The other day, I finished reading Usagi Yojimbo vol. 21: The Mother of Mountains. As always, Stan Sakai crafts his tale with superb visual clarity—not a single panel is wasted. But one sequence in the final few pages made me raise my eyebrows: Tomoe Ame, Lord Noriyuki’s loyal female bodyguard and Usagi’s longtime ally, cries out in the middle of the night. The rabbit ronin bursts into her room to see what the trouble is—just nightmares, unsettling visions of her wicked cousin Noriko. After offering some words of comfort, Usagi turns to leave.
Tomoe stops him halfway through the door: “Would… would you stay with me for a while?”
Next panel: an exterior view of the castle.
Next panel: Lord Noriyuki’s chambers, the following morning.
Wait… does that mean they…?
This is called an ellipsis, the omission of a piece of narrative information, usually to create ambiguity. One of my old film professors was obsessed with this particular storytelling device—especially its use in Alfred Hitchcock’s Vertigo. It goes something like this (forgive me for working from memory): Kim Novak dives into the San Francisco Bay. Jimmy Stewart rescues her. Cut to Stewart’s apartment. Novak lies unconscious in his bed, covered up to her neck in blankets. Her clothes are drying in the kitchen. It’s clear that Stewart undressed her sometime between the edit; considering his infatuation with her, that’s an intriguing omission.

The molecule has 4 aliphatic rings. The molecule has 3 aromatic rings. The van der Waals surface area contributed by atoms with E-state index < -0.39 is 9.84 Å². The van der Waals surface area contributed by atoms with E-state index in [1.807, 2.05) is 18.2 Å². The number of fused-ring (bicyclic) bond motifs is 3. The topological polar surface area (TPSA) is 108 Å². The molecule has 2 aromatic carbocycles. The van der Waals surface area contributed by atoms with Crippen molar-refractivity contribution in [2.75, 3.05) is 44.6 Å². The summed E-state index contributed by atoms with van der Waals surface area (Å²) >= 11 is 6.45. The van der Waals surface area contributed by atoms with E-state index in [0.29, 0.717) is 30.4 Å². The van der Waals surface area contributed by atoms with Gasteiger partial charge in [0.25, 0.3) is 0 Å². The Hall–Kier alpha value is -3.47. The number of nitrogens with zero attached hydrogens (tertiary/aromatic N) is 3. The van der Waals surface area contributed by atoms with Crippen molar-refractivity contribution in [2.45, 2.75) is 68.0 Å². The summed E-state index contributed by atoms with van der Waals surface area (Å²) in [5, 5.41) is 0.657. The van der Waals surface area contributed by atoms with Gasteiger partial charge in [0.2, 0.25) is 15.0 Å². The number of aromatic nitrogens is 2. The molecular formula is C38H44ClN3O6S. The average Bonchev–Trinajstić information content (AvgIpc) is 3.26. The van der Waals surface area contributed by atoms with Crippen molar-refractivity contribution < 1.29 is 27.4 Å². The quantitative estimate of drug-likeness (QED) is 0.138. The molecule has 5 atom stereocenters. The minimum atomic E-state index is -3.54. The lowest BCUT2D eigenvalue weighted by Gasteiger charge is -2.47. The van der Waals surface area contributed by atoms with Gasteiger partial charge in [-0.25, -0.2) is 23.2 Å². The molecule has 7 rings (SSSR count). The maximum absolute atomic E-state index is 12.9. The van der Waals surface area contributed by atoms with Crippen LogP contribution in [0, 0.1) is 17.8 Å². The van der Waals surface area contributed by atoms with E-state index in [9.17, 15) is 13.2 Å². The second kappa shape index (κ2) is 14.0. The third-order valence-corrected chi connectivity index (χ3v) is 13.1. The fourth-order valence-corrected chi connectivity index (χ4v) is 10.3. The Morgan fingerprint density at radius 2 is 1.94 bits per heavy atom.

Whether or not Sakai intended to imply that Tomoe wanted that kind of company is irrelevant (though other details support the implication; in the previous chapter, when Usagi throws himself on top of Tomoe to shield her from an explosion, the normally-economical artist devotes two whole panels to a lingering glance between the warriors). When we encounter a narrative gap, we’re compelled to fill it—and with our overactive imaginations, we’re capable of inferring just about anything. And that’s beautiful. It involves the reader/viewer in the storytelling process. A work of art that invites such participation is that much more memorable.
[Originally written February 8, 2012.]